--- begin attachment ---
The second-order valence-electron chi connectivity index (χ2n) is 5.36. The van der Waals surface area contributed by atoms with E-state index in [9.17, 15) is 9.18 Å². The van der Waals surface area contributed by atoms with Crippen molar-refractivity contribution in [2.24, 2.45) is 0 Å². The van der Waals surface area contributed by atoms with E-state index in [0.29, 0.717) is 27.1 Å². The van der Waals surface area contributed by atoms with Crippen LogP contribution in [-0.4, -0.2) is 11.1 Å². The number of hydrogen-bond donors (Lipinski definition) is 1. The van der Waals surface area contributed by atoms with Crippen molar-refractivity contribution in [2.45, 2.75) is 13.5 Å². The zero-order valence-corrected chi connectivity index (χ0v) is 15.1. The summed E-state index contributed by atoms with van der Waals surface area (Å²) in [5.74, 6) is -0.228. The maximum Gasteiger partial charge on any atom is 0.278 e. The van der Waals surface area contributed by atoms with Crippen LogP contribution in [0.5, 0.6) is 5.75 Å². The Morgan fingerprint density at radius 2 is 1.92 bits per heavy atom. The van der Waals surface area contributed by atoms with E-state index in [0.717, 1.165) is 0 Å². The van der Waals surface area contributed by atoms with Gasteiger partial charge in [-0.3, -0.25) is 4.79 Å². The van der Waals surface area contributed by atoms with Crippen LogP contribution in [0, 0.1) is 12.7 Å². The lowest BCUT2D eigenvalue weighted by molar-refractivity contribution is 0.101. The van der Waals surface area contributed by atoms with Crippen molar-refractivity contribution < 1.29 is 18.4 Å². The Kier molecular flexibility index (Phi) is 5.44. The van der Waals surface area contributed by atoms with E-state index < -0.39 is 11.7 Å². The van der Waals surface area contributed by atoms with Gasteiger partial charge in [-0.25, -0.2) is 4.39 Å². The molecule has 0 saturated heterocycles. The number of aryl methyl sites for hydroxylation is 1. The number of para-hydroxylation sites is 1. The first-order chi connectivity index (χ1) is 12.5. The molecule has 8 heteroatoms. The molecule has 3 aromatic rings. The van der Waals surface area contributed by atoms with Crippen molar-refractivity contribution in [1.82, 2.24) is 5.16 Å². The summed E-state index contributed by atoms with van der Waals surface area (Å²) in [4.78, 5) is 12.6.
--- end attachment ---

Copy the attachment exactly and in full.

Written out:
The second-order valence-electron chi connectivity index (χ2n) is 5.36. The van der Waals surface area contributed by atoms with E-state index in [9.17, 15) is 9.18 Å². The van der Waals surface area contributed by atoms with Crippen molar-refractivity contribution in [2.24, 2.45) is 0 Å². The van der Waals surface area contributed by atoms with E-state index in [0.29, 0.717) is 27.1 Å². The van der Waals surface area contributed by atoms with Crippen LogP contribution in [-0.4, -0.2) is 11.1 Å². The number of hydrogen-bond donors (Lipinski definition) is 1. The van der Waals surface area contributed by atoms with Crippen molar-refractivity contribution in [2.45, 2.75) is 13.5 Å². The zero-order valence-corrected chi connectivity index (χ0v) is 15.1. The summed E-state index contributed by atoms with van der Waals surface area (Å²) in [5.74, 6) is -0.228. The maximum Gasteiger partial charge on any atom is 0.278 e. The van der Waals surface area contributed by atoms with Crippen LogP contribution in [0.5, 0.6) is 5.75 Å². The Morgan fingerprint density at radius 2 is 1.92 bits per heavy atom. The van der Waals surface area contributed by atoms with E-state index in [0.717, 1.165) is 0 Å². The van der Waals surface area contributed by atoms with Gasteiger partial charge in [-0.3, -0.25) is 4.79 Å². The van der Waals surface area contributed by atoms with Crippen LogP contribution in [0, 0.1) is 12.7 Å². The lowest BCUT2D eigenvalue weighted by molar-refractivity contribution is 0.101. The van der Waals surface area contributed by atoms with Crippen molar-refractivity contribution < 1.29 is 18.4 Å². The Kier molecular flexibility index (Phi) is 5.44. The van der Waals surface area contributed by atoms with E-state index < -0.39 is 11.7 Å². The van der Waals surface area contributed by atoms with Gasteiger partial charge in [-0.25, -0.2) is 4.39 Å². The molecule has 0 saturated heterocycles. The number of aryl methyl sites for hydroxylation is 1. The number of para-hydroxylation sites is 1. The first-order chi connectivity index (χ1) is 12.5. The molecule has 8 heteroatoms. The molecule has 3 aromatic rings. The van der Waals surface area contributed by atoms with Crippen molar-refractivity contribution in [1.82, 2.24) is 5.16 Å². The summed E-state index contributed by atoms with van der Waals surface area (Å²) in [4.78, 5) is 12.6.